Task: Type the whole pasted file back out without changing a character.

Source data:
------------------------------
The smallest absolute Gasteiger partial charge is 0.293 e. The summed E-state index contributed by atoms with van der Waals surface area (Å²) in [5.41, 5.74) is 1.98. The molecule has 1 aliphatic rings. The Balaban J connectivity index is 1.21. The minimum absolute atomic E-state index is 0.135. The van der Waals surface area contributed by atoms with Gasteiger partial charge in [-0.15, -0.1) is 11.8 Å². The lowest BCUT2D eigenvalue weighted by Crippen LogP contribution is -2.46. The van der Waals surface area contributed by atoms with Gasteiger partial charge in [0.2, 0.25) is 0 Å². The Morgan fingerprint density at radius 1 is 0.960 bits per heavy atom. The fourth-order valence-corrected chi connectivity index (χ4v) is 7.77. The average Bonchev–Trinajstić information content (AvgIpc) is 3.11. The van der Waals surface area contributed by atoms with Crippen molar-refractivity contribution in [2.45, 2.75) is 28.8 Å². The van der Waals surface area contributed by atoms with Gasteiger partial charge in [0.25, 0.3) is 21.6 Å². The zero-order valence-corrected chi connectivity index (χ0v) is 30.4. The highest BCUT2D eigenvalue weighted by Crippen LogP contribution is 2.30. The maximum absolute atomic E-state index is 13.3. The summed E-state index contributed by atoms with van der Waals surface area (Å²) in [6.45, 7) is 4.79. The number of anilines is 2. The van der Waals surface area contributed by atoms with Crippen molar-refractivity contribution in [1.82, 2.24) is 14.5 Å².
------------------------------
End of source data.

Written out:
The smallest absolute Gasteiger partial charge is 0.293 e. The summed E-state index contributed by atoms with van der Waals surface area (Å²) in [5.41, 5.74) is 1.98. The molecule has 1 aliphatic rings. The Balaban J connectivity index is 1.21. The minimum absolute atomic E-state index is 0.135. The van der Waals surface area contributed by atoms with Gasteiger partial charge in [-0.15, -0.1) is 11.8 Å². The lowest BCUT2D eigenvalue weighted by Crippen LogP contribution is -2.46. The van der Waals surface area contributed by atoms with Gasteiger partial charge in [0.2, 0.25) is 0 Å². The Morgan fingerprint density at radius 1 is 0.960 bits per heavy atom. The fourth-order valence-corrected chi connectivity index (χ4v) is 7.77. The average Bonchev–Trinajstić information content (AvgIpc) is 3.11. The van der Waals surface area contributed by atoms with Crippen molar-refractivity contribution in [2.45, 2.75) is 28.8 Å². The van der Waals surface area contributed by atoms with Gasteiger partial charge in [0.25, 0.3) is 21.6 Å². The zero-order valence-corrected chi connectivity index (χ0v) is 30.4. The highest BCUT2D eigenvalue weighted by Crippen LogP contribution is 2.30. The maximum absolute atomic E-state index is 13.3. The summed E-state index contributed by atoms with van der Waals surface area (Å²) in [6.45, 7) is 4.79. The number of anilines is 2. The van der Waals surface area contributed by atoms with Crippen molar-refractivity contribution in [1.82, 2.24) is 14.5 Å².